MDS's vast experience in physician alignment planning, strategic organizational development, physician compensation, and primary care strategy uniquely qualifies MDS to assist an organization in determining ACO readiness. As the discussions about the particulars of the healthcare reform legislation continue to be discussed and debated in Congress, the Department of Health and Human Services, and the Centers for Medicare and Medicaid Services, new concepts, healthcare strategies and business models continue to arise.

One of these emerging concepts is an Accountable Care Organization ("ACO"). The ACO is defined as an organization of healthcare providers that agree to be accountable for the quality, cost, and the overall care of Medicare beneficiaries assigned to it who are enrolled in the traditional fee-for-service program. The goal of the ACO is to manage the full continuum of care and be accountable for the costs as ACO Preparation and Development. The Patient Protection and Affordable Care Act (PPACA) created ACO, which will be a new part of Medicare as of January 2012. The focus of the ACO is on both quality and cost control, including a bigger picture of health care delivery systems and all other payers on a state and private level.

ACO's are designed to improve quality of care, reduce medical errors, decrease the rate of rising health care costs, and create savings in federal healthcare expenditures.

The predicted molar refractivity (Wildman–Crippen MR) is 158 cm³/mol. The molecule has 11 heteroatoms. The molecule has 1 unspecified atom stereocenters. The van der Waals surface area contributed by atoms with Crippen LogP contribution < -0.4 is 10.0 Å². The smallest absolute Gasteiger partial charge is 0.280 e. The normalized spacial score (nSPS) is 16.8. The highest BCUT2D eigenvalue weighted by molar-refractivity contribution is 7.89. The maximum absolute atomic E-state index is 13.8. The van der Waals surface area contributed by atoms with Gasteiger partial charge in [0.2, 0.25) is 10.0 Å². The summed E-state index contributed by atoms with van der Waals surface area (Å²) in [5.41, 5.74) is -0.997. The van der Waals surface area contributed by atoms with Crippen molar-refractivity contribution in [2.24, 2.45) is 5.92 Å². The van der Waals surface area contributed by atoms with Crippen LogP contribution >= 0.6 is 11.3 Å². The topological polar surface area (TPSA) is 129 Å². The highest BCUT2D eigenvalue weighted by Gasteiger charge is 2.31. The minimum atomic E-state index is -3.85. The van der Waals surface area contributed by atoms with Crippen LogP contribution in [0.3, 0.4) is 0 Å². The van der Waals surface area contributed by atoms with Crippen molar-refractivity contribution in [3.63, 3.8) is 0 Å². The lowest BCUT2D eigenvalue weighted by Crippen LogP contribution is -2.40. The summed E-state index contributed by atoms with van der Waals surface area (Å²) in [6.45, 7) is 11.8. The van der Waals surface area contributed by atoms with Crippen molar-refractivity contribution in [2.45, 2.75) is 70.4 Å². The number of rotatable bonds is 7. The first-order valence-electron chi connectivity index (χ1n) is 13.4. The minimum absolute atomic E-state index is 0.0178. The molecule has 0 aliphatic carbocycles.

Qualifying ACO entities:

  • Large integrated delivery networks systems (IDNs)
  • Physician–hospital organizations (PHOs)
  • Multi-specialty practice groups with or without hospital ownership
  • Independent practice associations (IPAs)
  • Virtual interdependent networks of physician practices

Some of the key theories/concepts behind ACOs include:

  • Coordinated care improves quality and reduces cost
  • Models should be physician-driven
  • Reduces volume incentives for health care providers and payers
  • Coordinated care includes Primary Care Medical Homes ("PCMH") and population management
  • Primary care and condition management by care teams are the "secret" to reducing cost and simultaneously improving quality
  • Gain sharing in episodic care management and capitation will provide savings that can keep participating providers whole
  • Medicare patients will be moved to high volume/high quality/lower cost centers

Because of the nature of unknowns related to ACOs and the inevitable continued changes, organizations are rushing to best prepare themselves for the delivery system overhaul. The task is daunting and MDS can make it easier by assessing the organizational readiness for becoming an ACO. From clinical integration strategies, primary care network development, governance models, and alignment structures, we have tools and systems in place to help you better understand your future positioning.

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